Newspaper Page Text
STHE MADISON JOURNAL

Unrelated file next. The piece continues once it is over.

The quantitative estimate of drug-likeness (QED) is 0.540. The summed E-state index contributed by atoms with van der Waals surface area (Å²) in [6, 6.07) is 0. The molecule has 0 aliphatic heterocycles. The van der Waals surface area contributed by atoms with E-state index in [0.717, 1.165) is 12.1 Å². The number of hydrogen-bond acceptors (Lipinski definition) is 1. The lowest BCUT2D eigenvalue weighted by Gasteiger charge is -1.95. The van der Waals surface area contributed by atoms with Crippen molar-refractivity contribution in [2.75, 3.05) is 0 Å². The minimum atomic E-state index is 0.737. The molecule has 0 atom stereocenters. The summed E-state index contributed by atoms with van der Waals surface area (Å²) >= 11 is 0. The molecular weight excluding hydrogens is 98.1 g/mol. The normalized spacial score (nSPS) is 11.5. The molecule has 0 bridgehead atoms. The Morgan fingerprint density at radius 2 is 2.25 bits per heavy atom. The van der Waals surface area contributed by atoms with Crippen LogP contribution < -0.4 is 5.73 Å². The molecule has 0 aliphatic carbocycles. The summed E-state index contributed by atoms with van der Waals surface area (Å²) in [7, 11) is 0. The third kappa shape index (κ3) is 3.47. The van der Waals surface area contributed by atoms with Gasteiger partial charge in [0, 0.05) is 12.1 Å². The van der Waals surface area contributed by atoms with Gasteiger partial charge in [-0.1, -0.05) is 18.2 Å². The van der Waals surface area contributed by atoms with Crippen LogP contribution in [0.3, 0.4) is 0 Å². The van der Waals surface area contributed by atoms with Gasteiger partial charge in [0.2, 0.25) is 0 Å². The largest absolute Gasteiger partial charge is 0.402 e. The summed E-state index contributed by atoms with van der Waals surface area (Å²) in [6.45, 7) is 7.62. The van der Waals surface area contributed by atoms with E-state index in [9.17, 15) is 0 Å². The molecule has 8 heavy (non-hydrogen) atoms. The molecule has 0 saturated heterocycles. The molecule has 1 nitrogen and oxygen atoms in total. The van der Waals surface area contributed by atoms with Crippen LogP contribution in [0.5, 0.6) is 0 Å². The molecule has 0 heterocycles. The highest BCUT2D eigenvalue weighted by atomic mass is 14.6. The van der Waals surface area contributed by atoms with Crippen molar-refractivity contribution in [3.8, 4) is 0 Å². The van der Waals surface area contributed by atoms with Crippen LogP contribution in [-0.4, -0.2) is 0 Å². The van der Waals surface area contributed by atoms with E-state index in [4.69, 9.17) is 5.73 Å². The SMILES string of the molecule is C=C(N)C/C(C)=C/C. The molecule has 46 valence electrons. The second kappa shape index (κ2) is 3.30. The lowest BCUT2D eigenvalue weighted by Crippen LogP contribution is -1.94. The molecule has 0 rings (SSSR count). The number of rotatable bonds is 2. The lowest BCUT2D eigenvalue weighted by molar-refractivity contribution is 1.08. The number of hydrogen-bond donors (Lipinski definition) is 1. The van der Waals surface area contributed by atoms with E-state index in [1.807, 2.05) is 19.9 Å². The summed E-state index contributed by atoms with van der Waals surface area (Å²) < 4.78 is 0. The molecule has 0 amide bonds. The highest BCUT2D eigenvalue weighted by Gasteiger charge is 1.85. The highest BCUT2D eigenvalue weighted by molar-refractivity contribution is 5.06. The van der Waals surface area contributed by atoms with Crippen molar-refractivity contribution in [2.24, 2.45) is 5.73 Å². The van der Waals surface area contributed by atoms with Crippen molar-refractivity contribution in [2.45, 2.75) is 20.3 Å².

NTREE BROS., Publishers. TALLULAH, MADISON PARISH, LOUISIANA SATURDAY J ANARY 4-. 113. - J- ... ... . . 1nIaI VICTIONS IN DYNAMITE CASE -eight Men Convicted and o Acquitted in Govern. ment Case. OF MEN HYSTERICAL Outgrowth of McNamara In Los Angeles--Brief History of Trials. Jsewspaper Union News Service. 'lls. - The United States t, with stern and decisive took into its possession 38 labor olfficials convicted of con of promoting explosions on work througohut the land, t in the destruction which ' t loss of life at Los Angeles, d of carrying on a "reign of e declared to be unparalleled in of the country. the entire executive staff of a tonal Association of Bridge ural Iron Workers was con Only two officials of that ti Mw remain out of Jail. head of the list of those con dands Frank M. Ryan, the of this union, with 12,000 t that John J. McNamara d -treasurer, while he con the dynamiting, out of which convictions grew. .glvictions, coming on a scale tr ted in a federal court, were of the killing of 21 per- e be blowing up the Los An linss building cn October 1, McNamara and his brother, A] i. the Times dynamiter, are I- Calofrnia. de prisoner was handcuffed al after the courtroom was al t spectators, and between mseinals they were marched na through the streets in a ge - lter sunlight to the oounty sa each visible to the the bars, were various- teo or cheerful. Some pr St the jlw's verdict in let while disappointment Hc written across the conn- Tv f ethers. Marshall Shmldt the extra guards about the cil t demonstrations by the co Mi S& JAil there was enacted a H• i Joy played no part. It La with the wives, sisters and Yo the defendants. Jol delivered in the sombre rin is so brief a time struck Dei ad then hysterical soo. ls; the women, who, for MI hoped for a different re- Wi Of the women attempted H. .er the railing which sepa- Chi ssm that part of the room W11 #sesdants sat Arms ap- Sm stretched forth. Mrs. net Boston, fainted as she Da husband led away. The Clm Sthers began to cry, but sas of the court weib inexor- Cit. Pet Prononeed. Ant se h were given ibur Ha men each were given Phi rmu men each were given We dsi men each were given phy nme day, and six men, Er Clark, Cincimnati, a Fre who confessed, were al- R. -berty on suspension sen- zer Car] ot those who received left 33 who are iMvoworth, where the w - will be one year and land widE 1211, government ather be i ams year after the Los fie explosion, for the fhrt cred the possidbility of fed- land for illeal transporta- res a so 1,12, federal grand jury gove ts agalnst 54 labor but ity ii meet of the defendants was the country arrested of dil to Retain City. D - The Conncll of Na ben diseussinga the re- Ten. plenipotentiaries at of Pa understod the minis- an e to instruct the Turk- mas Propose reference of couni Uh5 h have given rise with to the ambassadorial frieni .oelal circles, the be- bler na agreement can be breat pOltts except Adrian- the s i eared will prove an his e ble difficulty. sumi - I--Sentencee that c- Ath lb while he was de- hasb led to the arrest inflici Ifer, 28 years old, Kbyr havirng attacked Miss engag who recently died the Di reived. were ere ca The members of the oludin pnt the day qulet- were the aompletion of state oos New York to Jldieh a mess to OGr- rloel - -d within a few hours by a telegraphic signa'. October 1, trial begins exactly two years after Los Angeles explosion, 50 defendants present; three discharged by government; Ortie E. McManigal pleads guilty, leaving 46 for trial. October 3, jury secured, composed mostly of farmers; government opens and its case. October 5, Herbert S. Hockin accus ed by district attorney with having been a spy within the ranks of the dynamiters, and with having given in formation to the prosecution. 'AL October 7, Edward Clark. Cincinnati, pleads guilty to having blown up a bridge at Dayton, Ohio, and accuses liockin of having furnished the dyna am mite: 45 defendants remain for trial. N~ovember .9,-MeManigal begins re lating his confession on the witness stand; implicates iron workers' union officials as having pointed out jobs te r for him to blow up; names Hockin as ie starting him in the business. 38 November 23, Hockin's bond in on- creased, in default of which he Is com on mitted to jail, after more testimony eid, that he was employed by detectives ich while an official of the union; court les, denounces Hockin as "not to be trust of ed by any one, day or night." Miss in Clary Field, a writer, denounced by ;he district attorney as an "anarchist" of for criticisms published in union mag Ige azine: Olaf A. Tveitmoe, San Francis on- co. a'defendant, also denounced by dis Iat trict attorney for publishing "anarchis tic" criticism of the trial. Decembe,, 2, government concluded the its case, after presenting 549 witnesses whose testimony covers 25,000 pages; four more defendants discharged by the government, leaving 41 for trial; Lr defense begins. Hockin resigns as Do secretary-treasurer of the iron work ers' unlon. Chief prosecutor, United States Dis ie trict Attorney Charles W. Miller. ire (hief counsel for the defense, Unit er- ed States Senator John W. Kern and a Lu- William N. Harding. 1, Federal judge who conducted trial, e er, Albere B. Anderson. re Labor union of which most of the hi defendants were members, Internation ed al Association of Bridge and Structur C' as al Iron Workers. en Charges: Illegally transporting dy ed namite and nitroglyce~ on passen a ger trains, or conspiracy to do the er ty same. The defendants are: m ae Frank M. Ryan, president of the In tternational Association of Bridge and SStructural Iron Workers; John T. But in ler, Bufalo, vice president; Herbert H it Hockin. former secretary; Olaf L a- Tvietmoe, San Francisco, secretary of It the California Building Trades Coun-. te cil; Eugene A. Clancey, San Francis to co; Phillip A. Cooley, New Orleans; Michael J. Young, Beston; Frank J. a Higgins, Boston; J. E. Munsey, Salt wi it Lake City, Utah; Frank C. Webb, New de 4 York; Patrick F. Farswell, Ney York; John H. Berry, St. Louis; Paul J. Mor- otn ' rin, St. Louis; Henry W. Legleitner, k Denver; Charles N. Beam, Minneapo. u e- lis; Herman G. Seiffert, Milwaukee; r Michael J. Cunnane, Philadelphia; cel s- Wm. E. Reddin, Milwaukee; Richard clu d H. Houlihan, Chicago; James Cooney, t- Chicago; James H. Coughlin, Chicago; a William Shde, Chicago; Edward - Smythe, Peoria, Ill.; Murray L Hen t. nell, Springfield, Ill.; Daniel Buckley, s Davenport. Iowa; Wm. C. Bernhardt, a Cincinnati; Woltord Bert Brown, Kan- ArM t as City, Mo.; Wi. J. McCain, Kansas City, Mo.; Frank K. Painter, Omaha; Peter J. Smith, Cleveland, 0; George We Anderson, Cleveland, O; Michael J. r Hannon, Scranton, Pa.; Edward E. the a Phillips, Syracuse, N. Y.; Charles poo a Wachmeister, Detroit; Frank J. Mur- wan a phy, Detroit; Fred J. Mooney, Duluth; dur Ernest G. W. Basey, Indianapolis; thai SFred Sherman, Indianapolis; Hiram of 1 - R. Kline, Muancle, Ind., former organi- lea zer for the United Brotherhood of and Carpenters and Joiners. cot pou Oklahomans Want Land. pn Washington.-Settlers on a strip of T land 12 miles long and half a mile ed I wide, west of Marlow, Okla., have and petitioned congress asking that they rate be given the right of purchase at a o fixed price of $5 an acre and be given i credit for these improvements. The land in question adjoins the Wood B reserve in western Oklahoma and is the a sort of "No Man's Land," which the tSl government maintains is puble land, but not subject to entry, as it in real. ity is a part of the Wood rearve which cent was left out on account of a question old of discrepancy in the survey. ed Dead Man Surpries Mourners. Nashville, Tenn. - A Clarksville, W Tenn., special says Richard Brindlay and of Palmyra returned to his home after by t an extraordinary experience. Christ- cong mas day he visited in the adjoining the county and while there was attacked rini with colic and apparently died. While won friends watched at night beside his the bler they were startled by a deep Aldrl breath from his bler, and approached pm the supposed corpse. Brlndlay opened pla his eyes and coughed. Relatives were o summoned and found him sitting up. e Athens.-A semi-offtticial statement has been issued describing the damage Na Infllcted on the Turkish battleship Nash Kbyr-Ed-Dh Barbaromma in the recent wa' engagement with the Greek fleet off entir the Dardanelles. Ten of her 12 boilers ence were perforated, while the coal bunk- foio' ers caught fire. Eight of the crew, in- ess Oluding the second mate in eommand, The I were killed and 40 wounded. The of M statement adds that the cruiser Med idiLeh and two destroyes we pre riossly damaged and that two peda nity -s-- ares meuis LABOR MEMBERS OF INDUSTRIAL COMMISSION . . , ti resident of the Railway Conductors es to invegate working cond association: John B. Lennon, treas- tions and imp:ove the relations be. in arer of the American Federation of tween labor &ad capital. ý as rork WALDO WAS NOT SURE Dis- Witness Tells of Commissioner's Re ply to Question. Unit- - and Westerr. Newspaper Union News Service. New York.--"Are you sure of Beck er?" "I am not sure of any one at police the headquarters." tion- This is the question which former ter Commissioner of Accounts Fosdick told the Aldermanic Committee inves dy- tigating the Police Department that he sen- asked Police Commissioner Rhineland the or Waldo early this year and the an swer which he declared Mr. Waldo made. ,11- Former Police Lieutenant Becker and referred to by Mr. Fosdick was re Bt- cently convicted of the murder of t Herman Rosenthal the tambler, add A. is now confined in the death house at r Sing 8ing prison. Becker headed the r"strong arm" squad which raided is many gambling Douses. . Commissioner Waldo, who also was J. witness before the committee, denied at that he had hampered investigators low who are probing the workings of his lro department by withholding police rec ords from them. "Early in 1912," Fosdick declared in his testimony, "we began to get large ee; numbers of complaints in regard to a lacertain police officer. He was in d charge of a squad. It was said he ey. was collecting money from gambling houses and we found it hard to run Sthe matter down. en ey, COTTON RATES CHEAPER a dt, an. Arkansas, Louisiana and Other South- t as ern States snefitted. C ia; - to TO Western Newspaper Union News Service. 1 J New Orieans.-It was the big cut in o g, the ocean rate from Boston to Liver- E lea pool, combined with the fact that there b or. was less demand for tonnage than a ;; during the rush weeks of the season d Is; that led the ocean lines operating out an of this port to reduce the New Or- el ua. leans-Liverpool cotton rate three cents n of and quote on the boards of the local g cotton exchange 50 cents per 100 ui pounds instead of 53 cents per 100 w pounds. 21 of The Boston-Liverpool rate was shav- il m ed down to 25 cents per 100 pounds, r and this rate, combined with the rail cl rate on cotton from Arkansas com- pt mon points, made the through rate ef m five and one-half cents cheaper than re e via New Orleans. The rail rate to Boston is 75 cents and combined with the ocean rate of 25 cents made a to Stal of $. wi The rail rate to New Orleans from wi Arkansas common points is 52 1-2 12 cents and this rate combined with the pa a old 53cent ocean rate made a combin- $6 ed through rate of $1.05 1-2. mi $2 Legislative Work Planned. pl Washington.-Between $235,000,000 and $350,000,000 will have to be raised by the tariff legislation of the next congress. This is the basis on which Bu the ways and means committee is fig- do Suring the amounts representing what na s would have to be provided for upon pa the elmlnation of the present Payne- thi Aldrich tariff law. The committee me plans to provide in the tariff revision in plans whether the new congress pes should deal with it schedule by sched- cel ale or as a general bill. dui eouthera Suffrage Conference. Nashville, Tenn.-At a meeting of Nashville's equal suffrage leaders it brc was decided to invite workers of the the entire South to meet here in confer- wa ence January 8 and 9, immediately wk following the state convention of Ten- kill nessee suffragists January 6 and 7. Mr The Southern conference is the idea gu of Miss Sarah Lanrawell Elliott, state 500 president, and its purpose is to secure ags unity tof purposeW and o-eoperation po r-mmr S0ut suiragit STATE PRINTER ARRESTED Re- Serious Charges Made Against Okla- I homa Officer. rice. Oklahoma City. Okla.-Giles W. Far- I, eck- ri. state printer, was arrested on a warrant in which he is charged with I alice having forged the name of William It Stryker of the Tulsa Democrat to a ii mer slate warrant for $500. The informa- iI ick tion on which the warrant was issued ii ves- was filed by Attorney General West B the Cruce, Parkinson recently examined W mnd- and inspector. ei an- Under the instructions of Governor ( ildo Cruce, Parkinson recently examinedj the state printer's accounts and alleges w ker that it will show a shortage of more t re than $21,000 in illegal warrants issued le of against the maintenance fund. The re- at ad port- shows that the name of Stryker tl )at is attached to two other warrants for ci the $1,000 each, of which Stryker denies ra led having issued. te ty "" VIRGINIA WELCOMES WILSON onr his President-Elect Pays Visit to Town ecs Where He Was Born. Staunton, Va. - Virginia welcomed home last week Governor Woodrow e Wilson, the eighth of her sons to be th in chosen president of the United States. he From the moment the president-elect a In crossed the state line at Alexandria va until he reached the little parsonage lat here where he was born 56 years ago, the reception given him was one of ing great enthusiasm, noisy demonstration ag and spectacular display. Escorted by trogps of cavalry, mili th- tary companies and a torchlight pro- cot cession in which practically the whole the town participated, Governor and Mrs. tea e. Wilson motored through the streets era in of Staunton to the home of the Rev. mr" Da A. N. Frazier, pastor of the Pres re byterlan church where the Rev. Jo an seph R. Wilson, father of the prest- Lot on dent-elect lived in 1856. at With Mrs. Wilson, the president ) elect paused for a minute on the illu- we its minated portico of the house and L al greeted Dr. Frazier. The band struck con 00 up "Dixie." The governor turned and spe 00 waved his hat to the crowd and a er-s spontaneous shout of welcome echoed a ti v- in the winter air. beti s. "It's fine to be back gain," ex- I iii claimed the president.eleefas he step- teat n- ped indoors. Suffering still from the to t to effects of his cold, he retired to the that tn room in which he was born to rest. try to that h Widow Confesses to Crime. met o Macpgb Ga.'- Mrs. James King, H widow of the Round Oak, Ga., planter Nor l who was killed near here December nest -2 12, has confessed that she offered to TJ LO pay Nicholas Wilburn. a farm employe, to t a $600 to kill her husband so that she farn might marry Wilburn and obtain the ansi $2,000 life insurance carried by the planter. '0 - d American Leads Turks. has :t Washington, D. C.-The "Admiral in tl i Bucknam," who is mentioned in Lon- ury - don dispatches as a retired American com t naval officer, directing the naval cam. i paign of the "Trks, is understood at men the navy dc.lrtment to be a retired e merchant skhipper whocse last service fis a in this country was as one of the ex- the s perts of the ('ramp ship building con- State I- cern, specially chargedi with the con. obvii duct of trial trips of the naval vessels. gove First Aviation Damage Suit. - f New York.-Tlhe first suit ever Ai t brought here to recover damages for Folle I the death of a passenger in an airship here was filed in the supreme court by the ferrl widow of Victor L. Mason, who was lare killed in London, England, on May 13. AIr. Mrs. Mason sued an accident and presi guarantee company of London for $1,- the a 500 on a policy insuring her husband L against death by violent means. The font policy was issued by the defendant's i o New York aLgets in 1506. t WOULU DESTROY LEVEES la- Suit Filea in U. 8. Court. to Cause Die solution of Boards. IB- i West.-.-. Newspaper U'non News Srvie-r . a .Memphis. Tenn.-Suit to en'oin; the th I ise'nsippi River ('ommissivn and th-, ,m levee boards of various states border- c a ing on the .Mississippi river from build ma. ing and maintaining levees, was filed ed in the lower federal court by Attorney at Barnette E. Moses, simultaneously ed with similar bills entered in the fed- I eral courts of St. Louis, Helena, Ark., or ('larksdale, Miss., and New Orleans. ed The bill asks a process of court I es which, if granted, will do away with re the river commission and the variollm I )d levee boards. It contends that "h o0 e. action of the river commission al.(] y the levee boards 'In maintaining a ti )r chain of levees along the river has h _s raised its flood tide to such an ex- tl tent as to prove destructive to proper- If ty along the banks. ft N The suit is brought in the name of S John F. Cubbins, representing the Ri- R , parian Land Owners Association. si which controls about 50,000 acres of to land along the river In Tennessee, Ark- t d ansa and Mississippi. m It is contended that the action of B e the river commission and the levee tb . boards Is unconstitutional, since it con- to t stitutes the wilful destruction of pri. bt avat property without due process of bi e law. cie Levee boards of the state are all p1 t insolvent and unable to pay any dam P ages that have or may again result from floods, the bill contends. It is contended that prior to the St construction of the levee the lands of the defendants were from three to ten feet above the highest flood wat ers of the river Co to ADDRESS TO TEACHERS on un Louisiana Educator and Congressman na Elect a Honored Guest. 09! the Western Newspaper Union News Service. del Little Rock, Ark.-Dr. J. B. Aswell, 00( congressman elect dr Louislana in a '1 speech delivered here before the teach- 80, era' association of Arkansas spoke of fro a teacher's duty tn the movement for to better rural conditions. 148 He said that the teachers should of teach practical subjects in preference auc to the classics. Mr. Aswell pointed out for that the city depended on the coun- wo try for sustenance and he pointed out ter that many leaders were originally sta men from the country. '1 He spoke of his recent travels In the of Northwest and told of the progressive. mi ness of the farmers in that section. add The Loulsianan's doctrine of "on an to the farm" instead of "back to the whi farm" was highly pleasing to the Ark ansas teachers. Treasury Change Ordered. old, Washington.-Secretary MacVeagh by has ordered a revolutionary change a se in the business methods of the Treass hea ury Department in handling the in ryit come and expenditures of the govern ment, which is expected to lessen in tire terference by the treasury with the had fiscal operations of the country, ma wh the government deposits in United ed I States depositories more active and The obviate the payment of exchange or tric government checks. sho' LaFollette Promises Support. Mineapolls.-Senator Robert M. La M Follette of Wisconsin in an address Eau here before a church organization, re whi ferring to President-elect Wilson, de drei dlared while he had not supported she Mr. Wilson In his candidacy for the presidency he would support him in the senate as long as Mr. Wilson ad vocated progressive legislation. Mr A LaFollette declared that if it wva found aecessary to curb "big business' Tez It coauld be done by government con pay troi upon the physleal valuation basis 2 NEWS OF LOUISIANA State Titlc to Part of Monticello Farm Is Doubtful---Appeal to Congress. CONSIDERING SALE OF LAND Authorities Seeking Basis for Trans for of Old Penitentiary Grounds to the City. Western Newspaper tIniun News Servic,-. Baton Rouge.-State authorities, es pecially the members of the Board of Control, are much perturbed by the discovery that the commonwealth' title to 310 acres of the best land in the heart of Monticello plantation is exceedingly cloudy, not to say nonex istent. The real proprietor, in the eyes of the I'nited States authorities, is Uncle Sam. The discovery was made during researches incident to the negotiations for the quarter of a million dollar loan authorized for the Board of Control by the last general assembly. In all probability a special bill will be introduced in congress to quiet the staee's title. The flaw occurred because, many ice- years ago, proprietors who had en )or. tered the front land on what is now on- Mlonticello plantation did not exercise adi- their legal option upon the land im be- mediately in the rear of the riparian land. They interpreted their option Sas real ownership, and In selling the land sold not only that which they had properly entered, but also that on which they held the unexercised Di portion. For while this land was sold without warranty, and then with war ranty, the recourse of the state is ire against the sellers of it. The title of the the United States is unshakable, be- . cause prescription cannot operate de against the federal government. lied t ney CONSIDERING LAND SALE e Isl. t fed- Baton Rouge and State Officials Con- t ferring Together. a S. -- 0 )urt Western Newspaper t'nion News Servie. vith Baton Rouge.-A price that puts with oin in the city's reach the elearate-,- of thi .y old penitentiar, walls from th, ih-art ad t!U !he ;. anId Lite transformation of b g a the eyeiore into a recreation ground n has has been informally placed thereon by p ex- the state authorities in a counter of- t per- fer to the suggestions made in a con- . ference with Governor Hall, Shelby p of Sanders, of the board, told Mlyor cy Ri. Roux that the Board of Control, con- U on. sidering the proposal of the city, had of tentatively agreed to take $30,000 and -rk- twenty acres of land. The joint com mittee representing the city and the a of Board of Trade, which has called upon ki see the governor, had discussed $25,000 e on- to cover both land supplied and new ri. building expense, with a note for the H of balance never to be paid unless the r city should fall to maintain a park is all place. - , wl unt BIG SULPHUR TAX he State Will Realize Large Revenue of From Mines, of to of at- Baton Rouge.-The Union Sulphur E Company, of Calcasieu parish, will pay th to the state as its first quarterly tax tri on the products of the sulphur mine, ti under the terms of the new act taxing v an natural resources, a license of $10,- gut 099.12. According to this estimate, s0 the company will pay to the state, un- ne: der the terms of Act 109, of 1912, $80, de I, 000 a year. b a The first quarter, aendlng September Cl h- 80, covers only a month and a hallf of from the date the act went Into efftect r to the last of September, and, accord. NE ipg to the sworn figures of the output Id of the mines submitted to the state 3o e auditor, the total product of the mine It for this period was two million dollars' Sworth of sulphur, which, under the W 't terms of the 1912 act, will yield the 7 state a revenue of $10,099.12. Ca This tax will be paid to the sheriff hio e of Calcasieu parish, and by him trans Ch a mitted to the state auditor. It is in th addition to the property tax, based on pol a an assessment of ten million dollars, Bat E which the company has also to pay. Alexandria Man Electrocuted. Alexandria.-A. H. Gray, 50 years ed old, was electrocuted here last week b by stepping on the iron doorstep at Y ea saloon on Fourth street. During a tent . heavy rain a large electric wire, car ed. rying 2,3(0 volts, fell across the iron roof of the bluilding, charging the en- co tire ironwork with electricity. Gray ing had been cautioned not to enter the ridd building, but he paid no attention to beal Swhat was aid. Just as his foot touch ed the step he fell to the ground dead. han SThe flesh was scarred by the elec- shol :tricity, several Spots on the body will showing burns. lish Fireworks Cause Fatal Burn. Morgan Clty.-Iena, the 8-year-old Ci I aughter of Mr. an4 Mrs. Jacob Levy, cite - while holding a sparkler Ignited her max dress and was so badly burned that she died. Railroad Pays Taxes. offe Alexandria.-Sheriff F. E. David reI sult eelved a chsck for $17,458 from the sill Texas and Pacific railway company in Hro payment of the company's state, par r i and school taxes. * State News eIIo Three Arrested for Burglary. al Vadalia.-Three white 1m1n have been arreslte.I at Waterproof in con nection with the robtryv of the store of I). 1I. Ione,. at 'alton, whlen $17;5 cash was secured. Negro Killed by Train. Abita Springs-- A negro namtd Lynn (Chestnut awas killed 1by tI,30 Great rans- Northern train going north at the i mtotor car line crossing, hbtween1 this place and Covin.tonl. . ý' engtineer whistled, but the negro did not hear the signal. e, es- Many After Postmastership. d of Kentwood.--ince the election of the Woodrow Wilson applicants have been ith's lobbing up for the pilace' now hteld by d in Postmnastt rI L It. .i-on. No less than n is a dozen have signiifi'edi their willing mnex- tres to serve. There are three ladies the among the1 list. ties, was To Organize Booster Club. t to Pollock--'People of tIhis section of of a Grant parish will form an association the of "live ones." They have resolved to .ejal get out of the old rut. They orlpose cial to show the parish can produce its s to own staples and ship to Northern peo ple. any en- Many New Settlers Arriving' now Kentwood.-During the past few wcse weeks a large number of prospective im- settlers have arrived from the North rlan and large sales have resulted. A num tion her who bought earlier in the season the arrived with their families. Many new hey buildings are being constructed near that Bolivar. Demand for lumber is greater sed than ever. sold var- Governor Denies Rumor. is Baton Rouge.-The report from Vi of dalia that Governor Hall had asked be. for the resignation of two members of ate the Fifth District Levee Board was positively denied by Governor Hall. "There is nothing in the report," said the govenor when questioned at the executive mansion. "The situation on the Fifth District Levee Board is en ;on- tirely satisfactory to me, and I have not asked for the resignation of any of the members." Ith- To Push Perjury Cases. I T.nl:e Charles.- Perjury to protect -art part,.s accus ed of violating the prohi of bition law,,or any otber law for 'at I _-- matter, promises to be costly to the by perjured party in the future, according of- to District Attorney Edwards. Mr. Ed. on- wards took the first step to punish lby perjury when he had Harry Edwards, for colored, arraigned for testifying false. on- ly. tad ad Quarrel Ends In Killing. m- Alexandria.-In an altercation over he a trlial matter, Alfted Brewster was 0D killed by William Ober at the logging O camp of the Alexandria Lumber Com SW pany, in the pine woods north of Pine he Hill. Ober came to this city and sur he rendered to Sheriff David. Brewster rk is from Georgia. The two men had known each other only a few hours when the shooting occurred. Ball Denied Prisoner. i Baton Rouge.-Judge H. F. Brunot, of the district court, denied the motion of the defense for ball in the case of a, Edward W. Robertson, charged with L1 the murder of Joe Young, whose first a trial on this charge resulted in a mis. ,* trial, the jury standing 8 to 4 for con viction. The motion for ball was ar gued for the defense by Conrad Robert. son. It was opposed by District Attor. Sney Holeomb. Judge Brunot based his , denial on the grounds that it was not bailable, and that a mistrial did not Sentitle a person indicted for murder f to ball. - NEGRO MURDERER LYNCHED eBody Found Hanging to Telegraph C Pole in Wind and Rain. e Western Newspaper Unlon News Mervice. Baton Rouge.-"'he body of Norm Cadore, a negro, who murdered James SNorman, a popular sugar planter of Chambetlin, was found dangling In the rain and wind from a telegraph pole on the Texas and Pacific railroad track, a shbort distance from the West Baton Rouge jail at Port Allen in the shadow of the courthouse and in sight of tie state capitol. The appeal to the supreme court fil ed recently by James J. Bailey, attor ney for Cadore, after the negro had been found guilty of murder and sen. tenced to be hanged, probably hasten. ed the death of his client. When Sheriff Parker went to the courthouse he found the negro hang. Sing from the telegraph pole, his body Sriddled with bullets and his brains Sbeaten out. Whether Cadore was shot first and h. anged afterwards, or hanged first and shot afterwards, is a minor detail that will probably be impossible to estab. lish. Ax Man 8tirs Negroes in Acadia. I Crowley,-The negroes are again ex cited by a rumor of the famous ax rman's return, ready to do business. Result of Jefferson Election. Welsh.-The free-for-all election of officers for Jefferson Davis parish re suited as follows: Sheriff, J. F. 1u. siller, Etton; representative, R. H. Howell, Lake Arthur; clerk, J. RI. Price, Lake Arthur; assessor, L L Richardson. Jennin'p; eoroner, Dr. P. 8. Smith. Ettoa.